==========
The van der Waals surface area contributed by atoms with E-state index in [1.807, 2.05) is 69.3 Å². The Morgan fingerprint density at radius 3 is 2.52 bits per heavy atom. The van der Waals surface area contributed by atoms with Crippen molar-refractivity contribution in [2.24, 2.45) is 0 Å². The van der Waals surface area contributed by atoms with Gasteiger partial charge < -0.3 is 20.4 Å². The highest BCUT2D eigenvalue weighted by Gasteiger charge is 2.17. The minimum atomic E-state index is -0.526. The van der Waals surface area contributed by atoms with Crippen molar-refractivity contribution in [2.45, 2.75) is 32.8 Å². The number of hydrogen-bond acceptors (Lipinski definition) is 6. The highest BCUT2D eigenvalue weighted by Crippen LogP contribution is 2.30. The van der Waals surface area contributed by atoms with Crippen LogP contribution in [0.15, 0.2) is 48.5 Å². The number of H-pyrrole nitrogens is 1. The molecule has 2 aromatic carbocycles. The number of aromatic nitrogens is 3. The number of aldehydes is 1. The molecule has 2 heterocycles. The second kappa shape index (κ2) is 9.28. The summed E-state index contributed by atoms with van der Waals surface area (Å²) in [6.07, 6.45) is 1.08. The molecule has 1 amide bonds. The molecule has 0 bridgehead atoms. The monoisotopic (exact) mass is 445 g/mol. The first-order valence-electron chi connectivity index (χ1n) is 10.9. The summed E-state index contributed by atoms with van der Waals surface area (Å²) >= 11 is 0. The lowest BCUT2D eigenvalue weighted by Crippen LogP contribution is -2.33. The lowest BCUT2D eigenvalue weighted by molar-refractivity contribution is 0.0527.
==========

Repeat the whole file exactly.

The van der Waals surface area contributed by atoms with E-state index in [1.807, 2.05) is 69.3 Å². The Morgan fingerprint density at radius 3 is 2.52 bits per heavy atom. The van der Waals surface area contributed by atoms with Crippen molar-refractivity contribution in [2.24, 2.45) is 0 Å². The van der Waals surface area contributed by atoms with Gasteiger partial charge < -0.3 is 20.4 Å². The highest BCUT2D eigenvalue weighted by Gasteiger charge is 2.17. The minimum atomic E-state index is -0.526. The van der Waals surface area contributed by atoms with Crippen molar-refractivity contribution in [2.45, 2.75) is 32.8 Å². The number of hydrogen-bond acceptors (Lipinski definition) is 6. The highest BCUT2D eigenvalue weighted by Crippen LogP contribution is 2.30. The van der Waals surface area contributed by atoms with Crippen LogP contribution in [0.15, 0.2) is 48.5 Å². The number of H-pyrrole nitrogens is 1. The molecule has 2 aromatic carbocycles. The number of aromatic nitrogens is 3. The number of aldehydes is 1. The molecule has 2 heterocycles. The second kappa shape index (κ2) is 9.28. The summed E-state index contributed by atoms with van der Waals surface area (Å²) in [6.07, 6.45) is 1.08. The molecule has 1 amide bonds. The molecule has 0 bridgehead atoms. The monoisotopic (exact) mass is 445 g/mol. The first-order valence-electron chi connectivity index (χ1n) is 10.9. The summed E-state index contributed by atoms with van der Waals surface area (Å²) >= 11 is 0. The lowest BCUT2D eigenvalue weighted by Crippen LogP contribution is -2.33. The lowest BCUT2D eigenvalue weighted by molar-refractivity contribution is 0.0527.